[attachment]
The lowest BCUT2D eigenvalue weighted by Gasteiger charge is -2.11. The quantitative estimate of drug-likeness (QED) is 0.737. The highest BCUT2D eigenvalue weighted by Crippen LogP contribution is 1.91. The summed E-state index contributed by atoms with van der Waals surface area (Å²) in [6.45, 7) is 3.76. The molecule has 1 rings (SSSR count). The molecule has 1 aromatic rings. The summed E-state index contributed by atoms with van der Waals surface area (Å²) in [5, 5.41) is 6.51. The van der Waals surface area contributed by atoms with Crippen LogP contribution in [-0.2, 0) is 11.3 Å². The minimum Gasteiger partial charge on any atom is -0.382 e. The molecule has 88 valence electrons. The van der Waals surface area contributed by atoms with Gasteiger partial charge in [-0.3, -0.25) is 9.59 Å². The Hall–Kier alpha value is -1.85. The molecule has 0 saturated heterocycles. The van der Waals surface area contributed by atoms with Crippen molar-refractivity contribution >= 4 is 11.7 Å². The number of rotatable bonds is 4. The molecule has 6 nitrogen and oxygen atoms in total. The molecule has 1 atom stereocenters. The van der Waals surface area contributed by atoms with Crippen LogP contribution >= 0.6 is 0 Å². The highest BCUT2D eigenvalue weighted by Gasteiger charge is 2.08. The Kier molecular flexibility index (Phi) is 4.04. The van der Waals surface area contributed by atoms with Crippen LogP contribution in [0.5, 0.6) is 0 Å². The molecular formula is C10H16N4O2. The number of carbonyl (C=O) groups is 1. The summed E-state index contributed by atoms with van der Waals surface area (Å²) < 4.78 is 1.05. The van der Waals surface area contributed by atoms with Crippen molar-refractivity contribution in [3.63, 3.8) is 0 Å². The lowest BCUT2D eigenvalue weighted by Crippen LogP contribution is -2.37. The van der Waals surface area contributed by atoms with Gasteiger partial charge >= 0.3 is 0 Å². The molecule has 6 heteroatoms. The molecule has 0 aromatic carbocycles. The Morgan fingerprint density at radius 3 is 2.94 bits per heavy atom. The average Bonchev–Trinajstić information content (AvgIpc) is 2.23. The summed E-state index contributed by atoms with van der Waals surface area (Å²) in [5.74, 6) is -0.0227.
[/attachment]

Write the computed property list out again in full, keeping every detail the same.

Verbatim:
The lowest BCUT2D eigenvalue weighted by Gasteiger charge is -2.11. The quantitative estimate of drug-likeness (QED) is 0.737. The highest BCUT2D eigenvalue weighted by Crippen LogP contribution is 1.91. The summed E-state index contributed by atoms with van der Waals surface area (Å²) in [6.45, 7) is 3.76. The molecule has 1 rings (SSSR count). The molecule has 1 aromatic rings. The summed E-state index contributed by atoms with van der Waals surface area (Å²) in [5, 5.41) is 6.51. The van der Waals surface area contributed by atoms with Crippen LogP contribution in [-0.2, 0) is 11.3 Å². The minimum Gasteiger partial charge on any atom is -0.382 e. The molecule has 88 valence electrons. The van der Waals surface area contributed by atoms with Gasteiger partial charge in [-0.3, -0.25) is 9.59 Å². The Hall–Kier alpha value is -1.85. The molecule has 0 saturated heterocycles. The van der Waals surface area contributed by atoms with Crippen molar-refractivity contribution >= 4 is 11.7 Å². The number of rotatable bonds is 4. The molecule has 6 nitrogen and oxygen atoms in total. The molecule has 1 atom stereocenters. The van der Waals surface area contributed by atoms with Crippen LogP contribution >= 0.6 is 0 Å². The highest BCUT2D eigenvalue weighted by Gasteiger charge is 2.08. The Kier molecular flexibility index (Phi) is 4.04. The van der Waals surface area contributed by atoms with Crippen LogP contribution in [0.5, 0.6) is 0 Å². The molecular formula is C10H16N4O2. The number of carbonyl (C=O) groups is 1. The summed E-state index contributed by atoms with van der Waals surface area (Å²) < 4.78 is 1.05. The van der Waals surface area contributed by atoms with Crippen molar-refractivity contribution in [3.63, 3.8) is 0 Å². The lowest BCUT2D eigenvalue weighted by Crippen LogP contribution is -2.37. The van der Waals surface area contributed by atoms with Gasteiger partial charge >= 0.3 is 0 Å². The molecule has 6 heteroatoms. The molecule has 0 aromatic carbocycles. The Morgan fingerprint density at radius 3 is 2.94 bits per heavy atom. The average Bonchev–Trinajstić information content (AvgIpc) is 2.23. The summed E-state index contributed by atoms with van der Waals surface area (Å²) in [5.74, 6) is -0.0227.